By: Liz Baessler
Indigofera tinctoria, often called true indigo or simply just indigo, is probably the most famous and widespread dye plant in the world. In cultivation for millennia, it has fallen somewhat out of favor recently due to the invention of synthetic dyes. It’s still a wonderfully useful plant, however, and very much worth growing for the adventurous gardener and home dyer. Keep reading to learn more about growing indigo plants in your garden.
What is True Indigo?
Indigofera is agenus of over 750 species of plants, many of which go by the common name“indigo.” It’s Indigofera tinctoria,however, that gives indigo color, so named for the deep blue dye it produces,which has been used for thousands of years.
The plant is thought to be native to Asia or northernAfrica, but it’s difficult to be sure, since it’s been in cultivation since atleast 4,000 BCE, long before good gardening records were being kept. It hassince been naturalized the world over, including the American South, where itwas a very popular crop in Colonial times.
These days, tinctoria indigo isn’t grown nearly as extensively, as it has been overtaken by synthetic dyes. As with other indigo varieties, however, it’s still an interesting addition to the home garden.
How to Grow Indigo Plants
Indigo plant care is relatively simple. Tinctoria indigo ishardy in USDA zones 10 and 11, where it grows as an evergreen. It prefersfertile, well-drained soil, moderate moisture, and full sun, except in very hotclimates, where it appreciates some afternoon shade.
A medium shrub, the indigo plant will grow to 2-3 feet (61-91.5 cm.) in height and spread. In the summer, it produces attractive pink or purple flowers. It is actually the plant’s leaves that are used to make the blue dye, though they are naturally green and must go through an involved extraction process first.
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How to Grow Indigofera Tinctoria
One of the oldest plants in cultivation, Indigofera Tinctoria, or true indigo, has been cultivated and used for thousands of years as a natural dye. Indigo dye appears as a dark blue or violet-blue pigment, and was widely used for dyeing clothing, including blue jeans, before the advent of artificial indigo dye. Although used by relatively few garment and textile manufacturers today, natural indigo is still grown on farms that provide the dye to manufacturers of premium denim, as well as by amateur gardeners and natural dye enthusiasts. An herbaceous perennial, Indigofera Tinctoria is best suited to U.S. Department of Agriculture plant hardiness zones 9 and above, but it also can be grown as an annual in colder climates.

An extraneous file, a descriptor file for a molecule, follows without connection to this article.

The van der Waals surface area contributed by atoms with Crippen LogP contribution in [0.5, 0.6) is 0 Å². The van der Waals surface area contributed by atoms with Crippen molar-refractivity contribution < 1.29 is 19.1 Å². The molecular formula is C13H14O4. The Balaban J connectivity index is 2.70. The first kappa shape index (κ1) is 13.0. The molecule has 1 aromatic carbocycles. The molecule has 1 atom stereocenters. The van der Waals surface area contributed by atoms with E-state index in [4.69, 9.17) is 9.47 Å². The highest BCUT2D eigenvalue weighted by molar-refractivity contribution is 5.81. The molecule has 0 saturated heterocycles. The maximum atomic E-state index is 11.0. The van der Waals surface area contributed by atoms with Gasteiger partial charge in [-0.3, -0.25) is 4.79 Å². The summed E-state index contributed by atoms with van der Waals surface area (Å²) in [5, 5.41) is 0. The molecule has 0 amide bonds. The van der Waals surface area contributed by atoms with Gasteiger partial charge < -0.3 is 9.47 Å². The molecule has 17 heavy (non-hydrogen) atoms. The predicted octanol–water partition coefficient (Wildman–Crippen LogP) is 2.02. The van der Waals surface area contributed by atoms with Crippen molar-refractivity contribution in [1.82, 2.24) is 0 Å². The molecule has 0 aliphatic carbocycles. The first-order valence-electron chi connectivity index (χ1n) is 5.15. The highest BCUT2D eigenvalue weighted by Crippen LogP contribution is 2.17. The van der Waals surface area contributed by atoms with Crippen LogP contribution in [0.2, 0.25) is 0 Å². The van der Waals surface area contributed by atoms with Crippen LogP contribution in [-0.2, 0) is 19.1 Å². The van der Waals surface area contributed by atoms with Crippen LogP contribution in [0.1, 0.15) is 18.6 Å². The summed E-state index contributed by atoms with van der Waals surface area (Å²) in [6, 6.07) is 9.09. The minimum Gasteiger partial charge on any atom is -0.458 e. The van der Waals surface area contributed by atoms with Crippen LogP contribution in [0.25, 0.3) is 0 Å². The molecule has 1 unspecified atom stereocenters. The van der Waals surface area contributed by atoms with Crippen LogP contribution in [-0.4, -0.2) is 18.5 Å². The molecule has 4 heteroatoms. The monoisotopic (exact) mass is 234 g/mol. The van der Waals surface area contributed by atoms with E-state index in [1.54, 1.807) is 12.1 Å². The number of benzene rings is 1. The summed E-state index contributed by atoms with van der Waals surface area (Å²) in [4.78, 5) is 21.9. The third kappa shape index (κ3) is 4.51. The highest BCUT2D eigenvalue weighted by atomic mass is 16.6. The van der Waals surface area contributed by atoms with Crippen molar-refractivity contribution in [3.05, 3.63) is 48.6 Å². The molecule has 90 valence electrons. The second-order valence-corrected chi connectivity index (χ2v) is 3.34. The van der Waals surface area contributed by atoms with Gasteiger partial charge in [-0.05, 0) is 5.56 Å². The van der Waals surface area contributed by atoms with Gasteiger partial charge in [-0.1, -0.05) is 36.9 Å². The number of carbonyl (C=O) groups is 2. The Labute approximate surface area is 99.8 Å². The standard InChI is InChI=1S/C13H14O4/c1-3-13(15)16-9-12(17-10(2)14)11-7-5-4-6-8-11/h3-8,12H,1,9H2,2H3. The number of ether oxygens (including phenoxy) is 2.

Choose a site that receives a few hours of direct sunlight each day, preferably with a south or southeast exposure. Indigo plants require direct sunlight and warm temperatures to thrive during the growing season. The minimal growing temperature is around 67 degrees Farenheit, but the plant will do better in temperatures that are 70 to 80 F.
Prepare a garden bed by mixing sandy, loamy soil mix into the topsoil of the garden. Indigo plants thrives in slightly alkaline soil but can also tolerate neutral or slightly acidic soils. Soil must be well-drained.
Plant indigo plants 4 to 5 feet apart in the early evening and water the soil until thoroughly moist. Water once each day for the first two weeks until the plants become established.
Do not fertilize indigo plants. As a legume, indigo plants can absorb nitrogen from the air and grow well in nutrient-deficient soil.
Water indigo plants once every two days during the growing season and only when the soil is dry to the touch during the winter if the indigo is being grown as a perennial. Water well with a hose until the soil around the indigo is thoroughly moist.
Growing Sesame Plants from Seed
Sesame seeds should not be direct sown outdoors. Plant seeds indoors four to six weeks before the last frost date.
Lightly cover with soil-less planting mix. Keep moist until they germinate, then water once a week or so.
Sesame seeds germinate best at temperatures between 68 and 75 degrees. They are indeterminate plants, which means they will continue to bloom and set seed capsules over a long period in the summer, with peak flowering in July and early August.
The Dark History of Indigo, Slavery's Other Cash Crop